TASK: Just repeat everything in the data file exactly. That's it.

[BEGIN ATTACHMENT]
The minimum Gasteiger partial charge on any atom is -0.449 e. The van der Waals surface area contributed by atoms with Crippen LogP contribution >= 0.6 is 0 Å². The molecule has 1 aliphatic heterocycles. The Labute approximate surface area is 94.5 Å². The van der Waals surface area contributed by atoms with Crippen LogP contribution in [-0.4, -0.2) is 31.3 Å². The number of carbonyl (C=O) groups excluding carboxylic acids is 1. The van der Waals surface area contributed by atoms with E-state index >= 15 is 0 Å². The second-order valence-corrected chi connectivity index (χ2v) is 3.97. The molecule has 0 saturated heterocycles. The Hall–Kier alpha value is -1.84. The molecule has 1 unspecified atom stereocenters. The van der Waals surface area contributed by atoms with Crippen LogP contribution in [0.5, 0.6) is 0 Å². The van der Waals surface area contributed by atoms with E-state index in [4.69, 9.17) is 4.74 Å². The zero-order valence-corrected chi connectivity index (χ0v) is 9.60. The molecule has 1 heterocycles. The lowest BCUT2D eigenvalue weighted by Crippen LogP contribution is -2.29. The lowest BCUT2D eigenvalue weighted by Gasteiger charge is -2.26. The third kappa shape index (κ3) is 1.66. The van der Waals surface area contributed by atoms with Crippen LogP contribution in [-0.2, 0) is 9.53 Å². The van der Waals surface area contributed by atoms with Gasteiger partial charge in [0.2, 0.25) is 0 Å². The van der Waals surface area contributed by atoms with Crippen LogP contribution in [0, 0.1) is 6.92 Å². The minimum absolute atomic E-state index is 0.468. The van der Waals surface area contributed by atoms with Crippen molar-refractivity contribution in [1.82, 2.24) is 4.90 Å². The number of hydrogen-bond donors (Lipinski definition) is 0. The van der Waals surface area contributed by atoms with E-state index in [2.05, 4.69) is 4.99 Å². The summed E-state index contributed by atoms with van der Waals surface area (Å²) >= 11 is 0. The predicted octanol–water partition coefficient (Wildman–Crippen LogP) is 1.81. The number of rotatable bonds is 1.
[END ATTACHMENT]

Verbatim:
The minimum Gasteiger partial charge on any atom is -0.449 e. The van der Waals surface area contributed by atoms with Crippen LogP contribution >= 0.6 is 0 Å². The molecule has 1 aliphatic heterocycles. The Labute approximate surface area is 94.5 Å². The van der Waals surface area contributed by atoms with Crippen LogP contribution in [-0.4, -0.2) is 31.3 Å². The number of carbonyl (C=O) groups excluding carboxylic acids is 1. The van der Waals surface area contributed by atoms with E-state index >= 15 is 0 Å². The second-order valence-corrected chi connectivity index (χ2v) is 3.97. The molecule has 0 saturated heterocycles. The Hall–Kier alpha value is -1.84. The molecule has 1 unspecified atom stereocenters. The van der Waals surface area contributed by atoms with Crippen LogP contribution in [0.5, 0.6) is 0 Å². The van der Waals surface area contributed by atoms with E-state index in [4.69, 9.17) is 4.74 Å². The zero-order valence-corrected chi connectivity index (χ0v) is 9.60. The molecule has 1 heterocycles. The lowest BCUT2D eigenvalue weighted by Crippen LogP contribution is -2.29. The lowest BCUT2D eigenvalue weighted by Gasteiger charge is -2.26. The third kappa shape index (κ3) is 1.66. The van der Waals surface area contributed by atoms with Crippen LogP contribution in [-0.2, 0) is 9.53 Å². The van der Waals surface area contributed by atoms with Gasteiger partial charge in [0.2, 0.25) is 0 Å². The van der Waals surface area contributed by atoms with Crippen LogP contribution in [0, 0.1) is 6.92 Å². The minimum absolute atomic E-state index is 0.468. The van der Waals surface area contributed by atoms with Crippen molar-refractivity contribution in [1.82, 2.24) is 4.90 Å². The number of hydrogen-bond donors (Lipinski definition) is 0. The van der Waals surface area contributed by atoms with E-state index in [2.05, 4.69) is 4.99 Å². The summed E-state index contributed by atoms with van der Waals surface area (Å²) >= 11 is 0. The predicted octanol–water partition coefficient (Wildman–Crippen LogP) is 1.81. The number of rotatable bonds is 1.